Published 2006

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Publication details

Journal : Aquaculture Research , vol. 37 , p. 1644–1653–10 , 2006

International Standard Numbers :
Printed : 1355-557X
Electronic : 1365-2109

Publication type : Academic article

Contributors : Ringø, Einar; Sperstad, Sigmund; Myklebust, Reidar; Mayhew, Terry; Mjelde, Agnar; Melle, W; Olsen, Rolf Erik

Issue : 16

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Kjetil Aune
Chief Librarian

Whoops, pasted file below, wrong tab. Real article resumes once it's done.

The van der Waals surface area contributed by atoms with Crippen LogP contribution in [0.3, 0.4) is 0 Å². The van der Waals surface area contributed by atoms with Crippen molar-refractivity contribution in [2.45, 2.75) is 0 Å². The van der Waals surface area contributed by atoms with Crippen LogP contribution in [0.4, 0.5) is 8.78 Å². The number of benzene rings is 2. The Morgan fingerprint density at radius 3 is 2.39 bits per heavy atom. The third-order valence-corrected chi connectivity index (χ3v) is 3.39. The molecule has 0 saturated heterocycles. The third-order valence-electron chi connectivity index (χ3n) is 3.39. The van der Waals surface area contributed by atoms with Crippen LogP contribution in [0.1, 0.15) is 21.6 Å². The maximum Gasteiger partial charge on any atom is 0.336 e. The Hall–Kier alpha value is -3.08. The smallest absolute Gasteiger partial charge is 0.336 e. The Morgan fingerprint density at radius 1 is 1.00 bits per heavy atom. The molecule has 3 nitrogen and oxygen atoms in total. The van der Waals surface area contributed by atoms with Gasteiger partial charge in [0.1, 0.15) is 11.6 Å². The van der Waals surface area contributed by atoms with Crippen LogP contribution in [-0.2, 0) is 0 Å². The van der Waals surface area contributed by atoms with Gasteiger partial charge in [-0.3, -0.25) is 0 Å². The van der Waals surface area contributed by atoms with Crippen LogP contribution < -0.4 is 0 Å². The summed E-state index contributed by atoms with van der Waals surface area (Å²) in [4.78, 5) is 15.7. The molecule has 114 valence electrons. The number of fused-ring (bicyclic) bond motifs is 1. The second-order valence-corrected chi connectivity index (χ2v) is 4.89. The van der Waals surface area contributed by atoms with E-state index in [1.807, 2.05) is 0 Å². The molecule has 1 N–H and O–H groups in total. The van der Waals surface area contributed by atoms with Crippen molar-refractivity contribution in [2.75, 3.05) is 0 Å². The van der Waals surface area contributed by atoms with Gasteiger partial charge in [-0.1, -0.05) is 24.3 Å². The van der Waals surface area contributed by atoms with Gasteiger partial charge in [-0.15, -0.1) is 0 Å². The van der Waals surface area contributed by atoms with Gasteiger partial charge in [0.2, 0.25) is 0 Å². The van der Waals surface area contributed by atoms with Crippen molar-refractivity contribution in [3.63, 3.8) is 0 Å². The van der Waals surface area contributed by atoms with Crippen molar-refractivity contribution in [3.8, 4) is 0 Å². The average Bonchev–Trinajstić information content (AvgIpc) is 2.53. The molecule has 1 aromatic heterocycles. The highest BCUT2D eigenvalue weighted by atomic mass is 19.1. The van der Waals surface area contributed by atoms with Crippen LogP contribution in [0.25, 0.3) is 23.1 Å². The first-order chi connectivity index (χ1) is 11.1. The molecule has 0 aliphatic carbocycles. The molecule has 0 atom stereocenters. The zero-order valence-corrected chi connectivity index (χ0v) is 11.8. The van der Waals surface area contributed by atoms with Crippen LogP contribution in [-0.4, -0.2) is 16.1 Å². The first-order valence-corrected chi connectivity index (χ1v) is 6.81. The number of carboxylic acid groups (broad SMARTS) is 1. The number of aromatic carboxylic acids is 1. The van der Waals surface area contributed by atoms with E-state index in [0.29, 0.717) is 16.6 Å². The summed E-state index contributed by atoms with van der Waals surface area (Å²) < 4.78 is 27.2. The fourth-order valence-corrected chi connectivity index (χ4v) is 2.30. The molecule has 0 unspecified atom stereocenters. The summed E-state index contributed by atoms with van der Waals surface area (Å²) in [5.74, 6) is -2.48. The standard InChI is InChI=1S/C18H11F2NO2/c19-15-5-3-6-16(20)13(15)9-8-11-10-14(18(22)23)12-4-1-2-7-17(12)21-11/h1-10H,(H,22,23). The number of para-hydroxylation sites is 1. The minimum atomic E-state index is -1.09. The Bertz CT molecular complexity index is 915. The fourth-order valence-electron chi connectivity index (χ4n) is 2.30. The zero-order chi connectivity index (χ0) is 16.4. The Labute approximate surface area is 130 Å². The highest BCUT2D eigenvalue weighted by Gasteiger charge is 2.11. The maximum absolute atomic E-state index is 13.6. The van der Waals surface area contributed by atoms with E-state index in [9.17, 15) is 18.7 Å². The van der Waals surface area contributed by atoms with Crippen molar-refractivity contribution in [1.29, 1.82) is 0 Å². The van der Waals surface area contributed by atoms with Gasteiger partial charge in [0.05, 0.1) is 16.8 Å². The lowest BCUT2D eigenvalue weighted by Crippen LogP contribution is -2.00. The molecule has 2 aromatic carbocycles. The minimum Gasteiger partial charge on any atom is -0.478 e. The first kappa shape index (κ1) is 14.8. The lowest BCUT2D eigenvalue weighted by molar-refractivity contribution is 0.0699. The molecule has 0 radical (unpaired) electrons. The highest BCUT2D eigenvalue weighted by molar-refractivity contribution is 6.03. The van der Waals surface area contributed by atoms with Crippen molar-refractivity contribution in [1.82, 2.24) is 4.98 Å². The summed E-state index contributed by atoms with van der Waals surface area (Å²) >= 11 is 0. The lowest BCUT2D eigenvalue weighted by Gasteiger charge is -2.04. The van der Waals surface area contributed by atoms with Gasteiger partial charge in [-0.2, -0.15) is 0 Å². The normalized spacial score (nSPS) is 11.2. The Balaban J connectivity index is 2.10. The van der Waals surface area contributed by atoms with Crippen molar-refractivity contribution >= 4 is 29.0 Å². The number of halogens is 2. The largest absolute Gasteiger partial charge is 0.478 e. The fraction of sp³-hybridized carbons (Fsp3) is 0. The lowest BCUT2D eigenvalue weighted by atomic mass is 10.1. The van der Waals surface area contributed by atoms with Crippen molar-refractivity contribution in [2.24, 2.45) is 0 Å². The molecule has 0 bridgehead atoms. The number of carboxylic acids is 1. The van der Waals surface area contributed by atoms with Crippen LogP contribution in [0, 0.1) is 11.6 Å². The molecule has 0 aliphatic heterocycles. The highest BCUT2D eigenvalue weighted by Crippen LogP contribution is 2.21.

Atlantic salmon (Salmo salar L.) were fed fishmeal protein for 46 days, and 500 g kg(-1) of fishmeal protein substituted with meal from Northern krill (Meganyctiphanes norvegica). No differences were observed in weight gain, length gain, feed conversion or specific growth rate between the groups that could be attributed to dietary manipulation. The adherent microbiota in the hindgut of the two rearing groups were further investigated. By substituting fishmeal with krillmeal, the total viable counts of aerobic and facultative aerobic bacteria colonizing the hindgut of Atlantic salmon increased from 8.5 x 10(4) to 2.2 x 10(6). Furthermore, dietary krillmeal affected the adherent hindgut microbiota. The Gram-positive bacteria Carnobacteria piscicola, Microbacterium oxydans, Microbacterium luteolum and Staphylococcus equorum spp. linens and the Gram-negatives Psychrobacter spp. and Psychrobacter glacincola were not isolated from hindgut of fish fed the krill diet. On the other hand, Pseudomonas fulgida, Pseudomonas reactans and Stenotrophomonas maltophila were not isolated from the control group fed fishmeal. Acinetobacter lwoffi, which is not normally found in the fish gut, was isolated from both feeding groups. Transmission electron microscopy showed bacteria-like profiles between the hindgut microvilli in both feeding groups indicating autochthonous microbiota. When fish were fed the krill diet, hindgut enterocytes were replete with numerous irregular vacuoles